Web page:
Review: Liam Neeson Takes On Nixon In 'Mark Felt: The Man Who Brought Down The White House'

Mark Felt: The Man Who Brought Down The White House couldn't be more timely. The infamous Watergate break-in is in the news now more than ever, thanks to the current President's multitude of scandals and attempted cover-ups. With every political pundit comparing those scandals to Watergate (or just adding "gate" to the end as an overused homage), the question becomes whether someone like Felt, who in 2005 revealed himself to be the FBI leaker Deep Throat, could exist in today's social media-driven, politically-polarized world. Felt is considered the ultimate whistleblower by some, and hated as a traitor by others.

Writer/director Peter Landesman attempts to get at the core of Felt's decision to reveal secrets about the Watergate scandal to the press. Was he a man driven by patriotism, or self-preservation?  It's a fascinating perspective because we've never actually seen it before. The gold standard of Watergate movies will always be All the President's Men, but Hollywood has only ever depicted it from the angle of journalists Bob Woodward and Carl Bernstein. And they are always seen as driven, muck-raking reporters with a nose for sniffing out the truth. The reality, or at least the one depicted here, puts Felt in control, dishing out information to a number of different outlets in order to control the messaging. Felt is no mere source with a funny porn star nickname; he's the puppet master holding the strings.

As played by Liam Neeson, Felt is a stately man who lives by a certain code, not unlike many of the action hero characters Neeson has played in the past. A company man who was Hoover's #2 in the FBI for decades, Felt protected the agency's secrets fiercely, especially from Nixon's meddling White House. When Hoover suddenly passed away, Felt had shredders at the ready, disposing of incriminating documents before Nixon's people could even come knocking at the door. That's the kind of guy he was. Protect the FBI at all costs. So what could make him betray those ideals?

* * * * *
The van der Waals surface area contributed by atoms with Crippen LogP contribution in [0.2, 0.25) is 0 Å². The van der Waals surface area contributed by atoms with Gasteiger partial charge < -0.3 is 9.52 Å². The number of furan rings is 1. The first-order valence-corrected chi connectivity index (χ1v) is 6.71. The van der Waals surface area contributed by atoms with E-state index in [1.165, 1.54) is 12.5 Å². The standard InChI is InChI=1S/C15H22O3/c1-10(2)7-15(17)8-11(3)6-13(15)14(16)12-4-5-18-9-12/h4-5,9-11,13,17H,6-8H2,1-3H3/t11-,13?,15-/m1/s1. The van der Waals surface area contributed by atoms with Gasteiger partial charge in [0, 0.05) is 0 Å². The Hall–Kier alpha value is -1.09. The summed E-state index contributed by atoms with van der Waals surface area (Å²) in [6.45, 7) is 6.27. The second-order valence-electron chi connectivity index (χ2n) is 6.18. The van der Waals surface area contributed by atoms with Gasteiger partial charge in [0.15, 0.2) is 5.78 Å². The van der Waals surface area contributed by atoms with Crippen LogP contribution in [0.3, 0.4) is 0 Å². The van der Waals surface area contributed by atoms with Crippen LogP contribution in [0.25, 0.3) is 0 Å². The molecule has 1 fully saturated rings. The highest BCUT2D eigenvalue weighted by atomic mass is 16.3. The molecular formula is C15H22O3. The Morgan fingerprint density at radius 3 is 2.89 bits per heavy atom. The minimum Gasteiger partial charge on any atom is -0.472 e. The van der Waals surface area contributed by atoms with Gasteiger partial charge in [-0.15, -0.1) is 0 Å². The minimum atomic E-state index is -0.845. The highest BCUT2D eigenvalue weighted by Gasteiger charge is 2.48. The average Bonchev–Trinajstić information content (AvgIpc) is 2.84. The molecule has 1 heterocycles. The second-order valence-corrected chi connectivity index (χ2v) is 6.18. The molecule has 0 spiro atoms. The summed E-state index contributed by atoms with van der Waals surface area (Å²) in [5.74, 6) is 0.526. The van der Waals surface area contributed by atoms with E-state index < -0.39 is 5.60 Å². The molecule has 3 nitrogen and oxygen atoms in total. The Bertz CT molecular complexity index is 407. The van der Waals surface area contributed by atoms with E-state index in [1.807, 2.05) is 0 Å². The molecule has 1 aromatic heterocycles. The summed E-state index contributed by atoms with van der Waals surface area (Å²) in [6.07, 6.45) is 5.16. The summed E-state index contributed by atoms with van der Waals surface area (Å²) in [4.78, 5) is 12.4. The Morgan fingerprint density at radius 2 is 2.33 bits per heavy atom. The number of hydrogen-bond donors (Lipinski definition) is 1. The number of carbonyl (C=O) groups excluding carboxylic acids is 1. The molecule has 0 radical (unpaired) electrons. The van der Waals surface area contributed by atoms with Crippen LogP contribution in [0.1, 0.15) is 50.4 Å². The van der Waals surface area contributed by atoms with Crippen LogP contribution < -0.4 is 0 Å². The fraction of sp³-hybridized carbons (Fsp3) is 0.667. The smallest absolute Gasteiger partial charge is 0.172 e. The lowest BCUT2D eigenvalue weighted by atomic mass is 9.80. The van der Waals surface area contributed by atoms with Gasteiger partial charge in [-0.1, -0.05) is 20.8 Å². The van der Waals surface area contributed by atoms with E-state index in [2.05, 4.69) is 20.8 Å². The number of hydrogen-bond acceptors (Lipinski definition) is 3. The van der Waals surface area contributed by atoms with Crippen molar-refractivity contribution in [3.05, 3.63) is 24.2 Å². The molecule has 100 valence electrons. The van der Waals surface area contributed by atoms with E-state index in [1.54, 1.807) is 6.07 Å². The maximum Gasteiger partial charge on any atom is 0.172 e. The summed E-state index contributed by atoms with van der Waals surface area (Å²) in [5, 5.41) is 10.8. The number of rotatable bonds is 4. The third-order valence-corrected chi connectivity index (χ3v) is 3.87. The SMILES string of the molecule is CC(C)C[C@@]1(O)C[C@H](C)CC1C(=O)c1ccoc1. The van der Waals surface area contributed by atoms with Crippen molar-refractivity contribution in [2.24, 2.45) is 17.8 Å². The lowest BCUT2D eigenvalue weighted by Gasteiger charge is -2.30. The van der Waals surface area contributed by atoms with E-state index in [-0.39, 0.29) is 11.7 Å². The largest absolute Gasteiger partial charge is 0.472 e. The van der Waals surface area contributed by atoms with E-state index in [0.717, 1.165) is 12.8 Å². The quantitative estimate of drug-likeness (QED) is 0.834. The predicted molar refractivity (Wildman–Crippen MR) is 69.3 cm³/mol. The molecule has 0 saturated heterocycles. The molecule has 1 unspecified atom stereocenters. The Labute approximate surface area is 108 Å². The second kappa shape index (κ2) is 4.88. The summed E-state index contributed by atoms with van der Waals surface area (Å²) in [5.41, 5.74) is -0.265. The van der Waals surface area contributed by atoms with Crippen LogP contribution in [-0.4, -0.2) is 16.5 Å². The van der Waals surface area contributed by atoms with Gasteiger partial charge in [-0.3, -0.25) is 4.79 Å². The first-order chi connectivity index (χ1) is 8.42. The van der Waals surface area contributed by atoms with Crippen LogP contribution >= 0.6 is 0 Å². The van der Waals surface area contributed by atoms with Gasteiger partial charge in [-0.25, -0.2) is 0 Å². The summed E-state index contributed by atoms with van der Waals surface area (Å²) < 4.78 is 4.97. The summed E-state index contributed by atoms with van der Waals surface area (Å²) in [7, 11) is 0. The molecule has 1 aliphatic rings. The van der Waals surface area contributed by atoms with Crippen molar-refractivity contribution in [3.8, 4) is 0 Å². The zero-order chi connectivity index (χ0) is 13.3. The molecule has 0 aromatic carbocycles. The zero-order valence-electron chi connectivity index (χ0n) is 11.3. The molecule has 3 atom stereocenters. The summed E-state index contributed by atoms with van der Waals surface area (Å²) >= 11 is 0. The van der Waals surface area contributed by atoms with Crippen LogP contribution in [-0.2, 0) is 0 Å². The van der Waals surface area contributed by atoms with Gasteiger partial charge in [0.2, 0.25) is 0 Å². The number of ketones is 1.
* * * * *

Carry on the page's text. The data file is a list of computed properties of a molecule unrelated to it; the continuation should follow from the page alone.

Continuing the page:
Landesman, a former journalist whose impeccable research led to the JFK assassination drama Parkland and the NFL film Concussion, digs into the details of Felt's personal and professional life. We see his troubles at home with his fragile wife (Diane Lane), and their search to find their possibly Weather Underground-connected daughter (Maika Monroe). We see that felt is willing to bend the rules if it will help him personally, but would he do that to the FBI, as well? Most importantly we get a sense of how lost and betrayed he was when Nixon appointed L. Pat Gray (Marton Csokas), a loyal supporter, to replace Hoover. Landesman's taste is for stories of those who oppose a monolithic system, and it's clear he has some level of reverence for Felt.

The film succeeds when documenting the constant power struggle between the FBI and the White House, with Felt in the middle trying to keep the agency's independence as Nixon interferes in the Watergate investigation. These sections take on the feel of a tight, intense political thriller. Where it falters is in the thin portrayal of his home life, and the toll his job was taking on his marriage. The whole storyline involving his wayward daughter may have meant a lot to Felt in reality, but in the film it never amounts to much, and adds nothing to his motivations regarding Watergate.

Those expecting the film to jibe perfectly with other Hollywood portrayals may come away disappointed, but that's only because they've only ever known one side of the story. With Felt's revelation still so fresh, we are only just now seeing how everything unfolded from his conflicted point of view, and of course it would be different from the journalists he made contact with. That's what makes Mark Felt: The Man Who Brought Down The White House absorbing, and at least for now the definitive take on Deep Throat.

Rating: 3 out of 5